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Excerpted from the United States Career Guide

General Trends

The US’s economic recovery has been slow. The country has finally regained all of the jobs lost since the global recession of 2007. However, not all of the nation’s industries have recovered equally; according to a Bloomberg report, only half of the ten major industries in the US have reached pre-recession employment levels. Nearly all of the recovery has been in the services industries – health care, leisure and dining and businesses services. Employment in the transportation and mining sectors has also reached or exceeded pre-recessionary levels. Conversely, construction payrolls are still 20 percent below the pre-recession peak, and employment remains down in manufacturing, retail, government and finance.

Employment Outlook

This year, 57 percent of employers in the US report plans to hire new graduates, up from 53 percent last year. According to a recent survey of current recruiting trends by Michigan State University’s College Employment Research Institute, the degrees most in demand are in computer science and engineering, economics, accounting, marketing, human resources and public relations.

Areas of Job Promise

According to U.S. News & World Report, the fastest-growing occupations by 2020 will be in health care (technical, professional and support occupations), community service, education and jobs requiring STEM (Science, Technology, Engineering and Math) skills.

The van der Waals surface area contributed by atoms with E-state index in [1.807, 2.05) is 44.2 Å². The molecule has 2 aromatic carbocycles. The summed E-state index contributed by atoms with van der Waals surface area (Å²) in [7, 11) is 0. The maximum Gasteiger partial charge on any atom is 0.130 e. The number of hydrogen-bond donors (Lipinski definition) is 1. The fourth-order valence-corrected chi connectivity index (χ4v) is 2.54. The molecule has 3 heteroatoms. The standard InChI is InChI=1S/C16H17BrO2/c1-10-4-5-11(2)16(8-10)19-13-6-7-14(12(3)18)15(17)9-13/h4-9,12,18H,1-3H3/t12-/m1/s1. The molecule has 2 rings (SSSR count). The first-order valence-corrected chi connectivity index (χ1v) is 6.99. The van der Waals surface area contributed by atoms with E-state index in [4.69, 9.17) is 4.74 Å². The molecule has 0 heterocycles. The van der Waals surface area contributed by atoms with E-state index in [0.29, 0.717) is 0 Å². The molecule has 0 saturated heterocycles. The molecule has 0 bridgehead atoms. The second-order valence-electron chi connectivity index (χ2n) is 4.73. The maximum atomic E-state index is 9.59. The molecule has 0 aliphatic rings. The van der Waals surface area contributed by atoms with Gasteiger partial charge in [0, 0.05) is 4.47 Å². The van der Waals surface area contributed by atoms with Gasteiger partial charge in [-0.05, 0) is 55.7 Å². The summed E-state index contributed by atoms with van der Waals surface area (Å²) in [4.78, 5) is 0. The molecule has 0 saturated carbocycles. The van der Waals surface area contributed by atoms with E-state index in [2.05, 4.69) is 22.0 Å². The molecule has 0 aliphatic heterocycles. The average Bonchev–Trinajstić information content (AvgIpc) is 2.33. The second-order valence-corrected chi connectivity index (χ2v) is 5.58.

U.S. News also lists the following fields projected to see the greatest growth by 2020:

1. Data crunching: making sense and use of the vast amounts of currently available data. This is especially useful for marketing and marketing research.

2. Counseling and therapy: as mental health has come to be valued just as much as physical health, the need for marriage and family therapists is expected to grow by 41 percent by 2020, according to the Bureau of Labor Statistics (BLS).

3. Scientific research: workers with backgrounds in biology, chemistry, math and engineering will be needed to keep pace with breakthroughs in new technology. Areas of particular promise are in biotechnology, biomedicine, nanotechnology, robotics and 3D printing.


Americans don’t earn much more than they did five years ago; when adjusted for inflation, wages are about the same as they were at the beginning of the economic recovery. Although the average hourly wage has risen by 2.1 percent from a year ago, consumer prices have risen by 2 percent. According to the latest available information from the Bureau of Labor Statistics, nine out of the ten highest-paying jobs in the US are medical. The only non-medical occupation in the top ten was chief executive with a mean annual salary of 178,400 USD.

The most recent salary research report by Payscale revealed that 88 percent of US companies surveyed said they planned to give pay raises this year. Broken down further, 91 percent of large companies (1,000+ employees), 83 percent of medium-sized companies (between 100 and 1,000 employees) and 91 percent of small companies (less than 100 employees) plan to give raises this year.

This is just a short sample of what you’ll find in over 100 pages of information in the complete United States Guide.

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